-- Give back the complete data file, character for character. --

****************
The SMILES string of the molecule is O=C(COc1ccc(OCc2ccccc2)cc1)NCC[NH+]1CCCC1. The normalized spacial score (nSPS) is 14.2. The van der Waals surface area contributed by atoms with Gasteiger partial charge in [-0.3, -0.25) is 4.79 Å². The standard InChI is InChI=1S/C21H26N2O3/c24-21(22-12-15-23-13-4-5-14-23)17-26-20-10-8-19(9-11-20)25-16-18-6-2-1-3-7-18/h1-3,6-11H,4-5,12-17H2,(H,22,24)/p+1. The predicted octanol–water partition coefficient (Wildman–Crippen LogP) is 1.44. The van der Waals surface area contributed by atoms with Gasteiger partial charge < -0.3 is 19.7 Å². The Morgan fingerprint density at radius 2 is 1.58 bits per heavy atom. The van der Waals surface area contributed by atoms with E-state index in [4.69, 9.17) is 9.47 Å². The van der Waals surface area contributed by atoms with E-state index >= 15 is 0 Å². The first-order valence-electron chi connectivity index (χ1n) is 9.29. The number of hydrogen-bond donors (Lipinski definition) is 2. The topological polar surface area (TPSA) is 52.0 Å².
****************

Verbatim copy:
The SMILES string of the molecule is O=C(COc1ccc(OCc2ccccc2)cc1)NCC[NH+]1CCCC1. The normalized spacial score (nSPS) is 14.2. The van der Waals surface area contributed by atoms with Gasteiger partial charge in [-0.3, -0.25) is 4.79 Å². The standard InChI is InChI=1S/C21H26N2O3/c24-21(22-12-15-23-13-4-5-14-23)17-26-20-10-8-19(9-11-20)25-16-18-6-2-1-3-7-18/h1-3,6-11H,4-5,12-17H2,(H,22,24)/p+1. The predicted octanol–water partition coefficient (Wildman–Crippen LogP) is 1.44. The van der Waals surface area contributed by atoms with Gasteiger partial charge < -0.3 is 19.7 Å². The Morgan fingerprint density at radius 2 is 1.58 bits per heavy atom. The van der Waals surface area contributed by atoms with E-state index in [4.69, 9.17) is 9.47 Å². The van der Waals surface area contributed by atoms with E-state index >= 15 is 0 Å². The first-order valence-electron chi connectivity index (χ1n) is 9.29. The number of hydrogen-bond donors (Lipinski definition) is 2. The topological polar surface area (TPSA) is 52.0 Å².